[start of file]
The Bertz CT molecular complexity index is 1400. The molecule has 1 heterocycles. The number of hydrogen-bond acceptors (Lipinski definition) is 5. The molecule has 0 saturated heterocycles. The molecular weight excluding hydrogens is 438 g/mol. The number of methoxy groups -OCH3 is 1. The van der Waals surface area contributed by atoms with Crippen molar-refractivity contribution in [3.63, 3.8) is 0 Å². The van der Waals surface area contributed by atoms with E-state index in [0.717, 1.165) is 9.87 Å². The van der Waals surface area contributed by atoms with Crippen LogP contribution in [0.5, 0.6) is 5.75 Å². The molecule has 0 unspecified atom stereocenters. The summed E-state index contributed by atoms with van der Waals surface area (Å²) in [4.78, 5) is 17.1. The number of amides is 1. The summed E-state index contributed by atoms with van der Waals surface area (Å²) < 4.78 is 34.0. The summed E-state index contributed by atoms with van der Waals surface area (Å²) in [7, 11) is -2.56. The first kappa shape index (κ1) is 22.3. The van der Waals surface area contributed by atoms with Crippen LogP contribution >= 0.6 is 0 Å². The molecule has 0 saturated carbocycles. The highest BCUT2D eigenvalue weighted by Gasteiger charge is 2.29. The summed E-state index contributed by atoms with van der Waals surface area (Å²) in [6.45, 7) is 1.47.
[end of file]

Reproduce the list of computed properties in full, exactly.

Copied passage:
The Bertz CT molecular complexity index is 1400. The molecule has 1 heterocycles. The number of hydrogen-bond acceptors (Lipinski definition) is 5. The molecule has 0 saturated heterocycles. The molecular weight excluding hydrogens is 438 g/mol. The number of methoxy groups -OCH3 is 1. The van der Waals surface area contributed by atoms with Crippen molar-refractivity contribution in [3.63, 3.8) is 0 Å². The van der Waals surface area contributed by atoms with E-state index in [0.717, 1.165) is 9.87 Å². The van der Waals surface area contributed by atoms with Crippen LogP contribution in [0.5, 0.6) is 5.75 Å². The molecule has 0 unspecified atom stereocenters. The summed E-state index contributed by atoms with van der Waals surface area (Å²) in [4.78, 5) is 17.1. The number of amides is 1. The summed E-state index contributed by atoms with van der Waals surface area (Å²) < 4.78 is 34.0. The summed E-state index contributed by atoms with van der Waals surface area (Å²) in [7, 11) is -2.56. The first kappa shape index (κ1) is 22.3. The van der Waals surface area contributed by atoms with Crippen LogP contribution >= 0.6 is 0 Å². The molecule has 0 saturated carbocycles. The highest BCUT2D eigenvalue weighted by Gasteiger charge is 2.29. The summed E-state index contributed by atoms with van der Waals surface area (Å²) in [6.45, 7) is 1.47.